Cooper issues decree on the remuneration of college athletes
Cooper’s order, signed Friday, comes a day after NCAA rule change entered into force allow athletes to benefit from their notoriety without endangering their eligibility or putting their school in danger of violating the rules of amateurism.
“This ordinance ensures that North Carolina has rules in place allowing college student-athletes to earn compensation because of their name, image and likeness,” Cooper said. “Treating these athletes fairly and consistently will help our state remain a competitive and desirable place to educate and compete.”
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The NCAA decision suspended restrictions on payments to athletes for opportunities such as sponsorship deals, online referrals and personal appearances. This came after several states – such as Florida, Alabama and Mississippi – already pushed ahead with NIL laws allowing such actions as early as Thursday.
Cooper’s three-page order outlines guidelines that allow schools to prohibit players from making deals if those conflict with an institution’s contracts or “negatively impact” the image. from school. According to a press release, the executive order establishes “a standard to be used by individual institutions when formalizing their own policies and procedures,” while Cooper is working with state lawmakers to pursue formal legislation to complement the executive order.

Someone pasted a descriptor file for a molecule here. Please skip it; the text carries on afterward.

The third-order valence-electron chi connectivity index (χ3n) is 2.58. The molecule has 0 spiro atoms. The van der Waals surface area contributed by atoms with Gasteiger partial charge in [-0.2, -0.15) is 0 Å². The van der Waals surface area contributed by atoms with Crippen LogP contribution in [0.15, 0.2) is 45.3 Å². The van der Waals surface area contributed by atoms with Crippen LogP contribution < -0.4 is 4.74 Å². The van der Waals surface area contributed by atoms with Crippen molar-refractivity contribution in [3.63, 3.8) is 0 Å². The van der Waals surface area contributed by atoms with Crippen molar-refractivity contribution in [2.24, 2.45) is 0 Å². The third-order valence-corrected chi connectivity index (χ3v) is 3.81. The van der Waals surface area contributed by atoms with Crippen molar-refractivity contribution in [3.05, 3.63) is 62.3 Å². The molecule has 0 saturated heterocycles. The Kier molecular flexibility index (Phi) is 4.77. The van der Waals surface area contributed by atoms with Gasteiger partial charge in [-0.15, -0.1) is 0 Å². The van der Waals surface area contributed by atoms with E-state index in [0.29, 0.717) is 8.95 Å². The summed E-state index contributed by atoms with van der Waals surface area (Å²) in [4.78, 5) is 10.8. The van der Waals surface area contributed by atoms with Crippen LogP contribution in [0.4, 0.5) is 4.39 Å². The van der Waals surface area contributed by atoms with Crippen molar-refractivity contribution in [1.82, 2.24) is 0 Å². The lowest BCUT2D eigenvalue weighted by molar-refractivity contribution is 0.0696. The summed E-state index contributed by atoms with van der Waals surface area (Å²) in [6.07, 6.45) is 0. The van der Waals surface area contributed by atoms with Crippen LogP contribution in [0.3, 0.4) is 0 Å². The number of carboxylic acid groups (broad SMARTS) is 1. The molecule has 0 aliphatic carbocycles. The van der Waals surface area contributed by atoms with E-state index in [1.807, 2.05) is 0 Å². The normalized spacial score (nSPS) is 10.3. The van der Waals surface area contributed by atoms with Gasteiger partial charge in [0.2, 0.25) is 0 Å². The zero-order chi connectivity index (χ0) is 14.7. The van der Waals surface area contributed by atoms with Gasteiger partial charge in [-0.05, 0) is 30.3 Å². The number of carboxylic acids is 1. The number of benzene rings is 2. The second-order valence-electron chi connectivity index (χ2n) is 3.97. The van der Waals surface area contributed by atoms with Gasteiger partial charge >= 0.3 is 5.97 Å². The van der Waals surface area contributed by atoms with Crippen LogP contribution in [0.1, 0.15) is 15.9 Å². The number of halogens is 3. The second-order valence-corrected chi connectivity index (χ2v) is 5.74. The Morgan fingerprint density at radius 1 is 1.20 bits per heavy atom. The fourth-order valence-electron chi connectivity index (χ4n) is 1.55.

Some schools, such as Duke, have already published their own NIL guidelines.
At least 25 states have passed laws or issued decrees allowing student-athletes to receive compensation for their name, image and likeness, with up to 10 laws and decrees taking effect Thursday.
Elsewhere, Kentucky Governor Andy Beshear signed an executive order last week allowing players to enjoy NIL activities, while Ohio Governor Mike DeWine did so this week.
Copyright © 2021 ABC11-WTVD-TV / DT. All rights reserved – The Associated Press contributed to this report.